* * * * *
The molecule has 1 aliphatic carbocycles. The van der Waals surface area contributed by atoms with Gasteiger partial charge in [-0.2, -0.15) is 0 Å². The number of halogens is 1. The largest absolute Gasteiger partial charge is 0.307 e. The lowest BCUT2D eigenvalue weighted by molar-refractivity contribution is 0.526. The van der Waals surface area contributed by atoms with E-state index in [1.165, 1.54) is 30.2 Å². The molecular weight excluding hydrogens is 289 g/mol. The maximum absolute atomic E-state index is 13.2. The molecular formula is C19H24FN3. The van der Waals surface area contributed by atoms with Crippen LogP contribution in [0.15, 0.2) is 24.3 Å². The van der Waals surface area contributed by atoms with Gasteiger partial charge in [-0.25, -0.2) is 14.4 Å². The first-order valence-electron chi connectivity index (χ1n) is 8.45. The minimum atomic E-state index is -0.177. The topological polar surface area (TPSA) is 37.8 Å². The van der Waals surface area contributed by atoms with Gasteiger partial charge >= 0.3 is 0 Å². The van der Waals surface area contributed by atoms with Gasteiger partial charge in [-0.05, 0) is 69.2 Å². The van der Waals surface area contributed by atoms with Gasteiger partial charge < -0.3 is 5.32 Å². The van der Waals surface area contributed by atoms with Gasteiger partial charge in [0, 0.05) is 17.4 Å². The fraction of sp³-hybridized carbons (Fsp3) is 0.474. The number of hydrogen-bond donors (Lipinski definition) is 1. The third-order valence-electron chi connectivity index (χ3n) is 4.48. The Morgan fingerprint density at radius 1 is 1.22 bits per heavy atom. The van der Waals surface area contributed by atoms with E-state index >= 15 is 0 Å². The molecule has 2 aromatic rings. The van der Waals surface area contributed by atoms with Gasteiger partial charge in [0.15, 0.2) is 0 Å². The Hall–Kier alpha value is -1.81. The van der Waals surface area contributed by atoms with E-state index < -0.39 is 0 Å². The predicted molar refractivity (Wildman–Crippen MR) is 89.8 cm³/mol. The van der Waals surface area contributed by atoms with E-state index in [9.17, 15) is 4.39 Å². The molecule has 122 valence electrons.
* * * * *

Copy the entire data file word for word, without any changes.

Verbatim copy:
The molecule has 1 aliphatic carbocycles. The van der Waals surface area contributed by atoms with Gasteiger partial charge in [-0.2, -0.15) is 0 Å². The number of halogens is 1. The largest absolute Gasteiger partial charge is 0.307 e. The lowest BCUT2D eigenvalue weighted by molar-refractivity contribution is 0.526. The van der Waals surface area contributed by atoms with E-state index in [1.165, 1.54) is 30.2 Å². The molecular weight excluding hydrogens is 289 g/mol. The maximum absolute atomic E-state index is 13.2. The molecular formula is C19H24FN3. The van der Waals surface area contributed by atoms with Crippen LogP contribution in [0.15, 0.2) is 24.3 Å². The van der Waals surface area contributed by atoms with Gasteiger partial charge in [-0.25, -0.2) is 14.4 Å². The first-order valence-electron chi connectivity index (χ1n) is 8.45. The minimum atomic E-state index is -0.177. The topological polar surface area (TPSA) is 37.8 Å². The van der Waals surface area contributed by atoms with Gasteiger partial charge >= 0.3 is 0 Å². The van der Waals surface area contributed by atoms with Gasteiger partial charge in [-0.05, 0) is 69.2 Å². The van der Waals surface area contributed by atoms with Gasteiger partial charge < -0.3 is 5.32 Å². The van der Waals surface area contributed by atoms with Gasteiger partial charge in [0, 0.05) is 17.4 Å². The fraction of sp³-hybridized carbons (Fsp3) is 0.474. The number of hydrogen-bond donors (Lipinski definition) is 1. The third-order valence-electron chi connectivity index (χ3n) is 4.48. The Morgan fingerprint density at radius 1 is 1.22 bits per heavy atom. The van der Waals surface area contributed by atoms with E-state index >= 15 is 0 Å². The molecule has 2 aromatic rings. The van der Waals surface area contributed by atoms with Gasteiger partial charge in [0.15, 0.2) is 0 Å². The Hall–Kier alpha value is -1.81. The van der Waals surface area contributed by atoms with E-state index < -0.39 is 0 Å². The predicted molar refractivity (Wildman–Crippen MR) is 89.8 cm³/mol. The van der Waals surface area contributed by atoms with E-state index in [9.17, 15) is 4.39 Å². The molecule has 122 valence electrons.